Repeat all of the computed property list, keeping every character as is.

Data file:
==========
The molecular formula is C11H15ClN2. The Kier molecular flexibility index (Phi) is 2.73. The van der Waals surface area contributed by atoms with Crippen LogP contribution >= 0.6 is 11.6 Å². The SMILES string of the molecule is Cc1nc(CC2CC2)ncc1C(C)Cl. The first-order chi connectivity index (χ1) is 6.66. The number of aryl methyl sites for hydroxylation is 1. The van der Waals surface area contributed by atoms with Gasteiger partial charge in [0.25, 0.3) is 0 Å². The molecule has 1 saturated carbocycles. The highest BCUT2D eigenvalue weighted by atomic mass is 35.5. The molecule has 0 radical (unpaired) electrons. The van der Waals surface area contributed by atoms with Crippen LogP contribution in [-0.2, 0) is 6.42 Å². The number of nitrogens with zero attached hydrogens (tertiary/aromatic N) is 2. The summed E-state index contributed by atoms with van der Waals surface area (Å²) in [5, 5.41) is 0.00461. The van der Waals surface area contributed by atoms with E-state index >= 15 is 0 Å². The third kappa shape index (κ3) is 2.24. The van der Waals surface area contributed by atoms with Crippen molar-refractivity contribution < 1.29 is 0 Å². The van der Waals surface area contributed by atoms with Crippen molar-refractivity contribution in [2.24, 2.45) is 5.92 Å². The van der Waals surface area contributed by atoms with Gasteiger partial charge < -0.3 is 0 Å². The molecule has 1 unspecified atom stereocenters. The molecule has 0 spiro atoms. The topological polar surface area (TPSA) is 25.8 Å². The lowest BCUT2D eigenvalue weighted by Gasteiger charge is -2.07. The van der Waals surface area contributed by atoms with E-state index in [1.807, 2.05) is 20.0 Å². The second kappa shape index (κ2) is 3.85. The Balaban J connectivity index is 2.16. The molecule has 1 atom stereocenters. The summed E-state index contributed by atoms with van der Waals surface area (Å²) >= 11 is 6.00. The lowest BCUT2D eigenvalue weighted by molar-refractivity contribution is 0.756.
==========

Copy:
The molecular formula is C11H15ClN2. The Kier molecular flexibility index (Phi) is 2.73. The van der Waals surface area contributed by atoms with Crippen LogP contribution >= 0.6 is 11.6 Å². The SMILES string of the molecule is Cc1nc(CC2CC2)ncc1C(C)Cl. The first-order chi connectivity index (χ1) is 6.66. The number of aryl methyl sites for hydroxylation is 1. The van der Waals surface area contributed by atoms with Gasteiger partial charge in [0.25, 0.3) is 0 Å². The molecule has 1 saturated carbocycles. The highest BCUT2D eigenvalue weighted by atomic mass is 35.5. The molecule has 0 radical (unpaired) electrons. The van der Waals surface area contributed by atoms with Crippen LogP contribution in [-0.2, 0) is 6.42 Å². The number of nitrogens with zero attached hydrogens (tertiary/aromatic N) is 2. The summed E-state index contributed by atoms with van der Waals surface area (Å²) in [5, 5.41) is 0.00461. The van der Waals surface area contributed by atoms with E-state index >= 15 is 0 Å². The third kappa shape index (κ3) is 2.24. The van der Waals surface area contributed by atoms with Crippen molar-refractivity contribution < 1.29 is 0 Å². The van der Waals surface area contributed by atoms with Crippen molar-refractivity contribution in [2.24, 2.45) is 5.92 Å². The van der Waals surface area contributed by atoms with Gasteiger partial charge < -0.3 is 0 Å². The molecule has 1 unspecified atom stereocenters. The molecule has 0 spiro atoms. The topological polar surface area (TPSA) is 25.8 Å². The lowest BCUT2D eigenvalue weighted by Gasteiger charge is -2.07. The van der Waals surface area contributed by atoms with E-state index in [1.807, 2.05) is 20.0 Å². The second kappa shape index (κ2) is 3.85. The Balaban J connectivity index is 2.16. The molecule has 1 atom stereocenters. The summed E-state index contributed by atoms with van der Waals surface area (Å²) >= 11 is 6.00. The lowest BCUT2D eigenvalue weighted by molar-refractivity contribution is 0.756.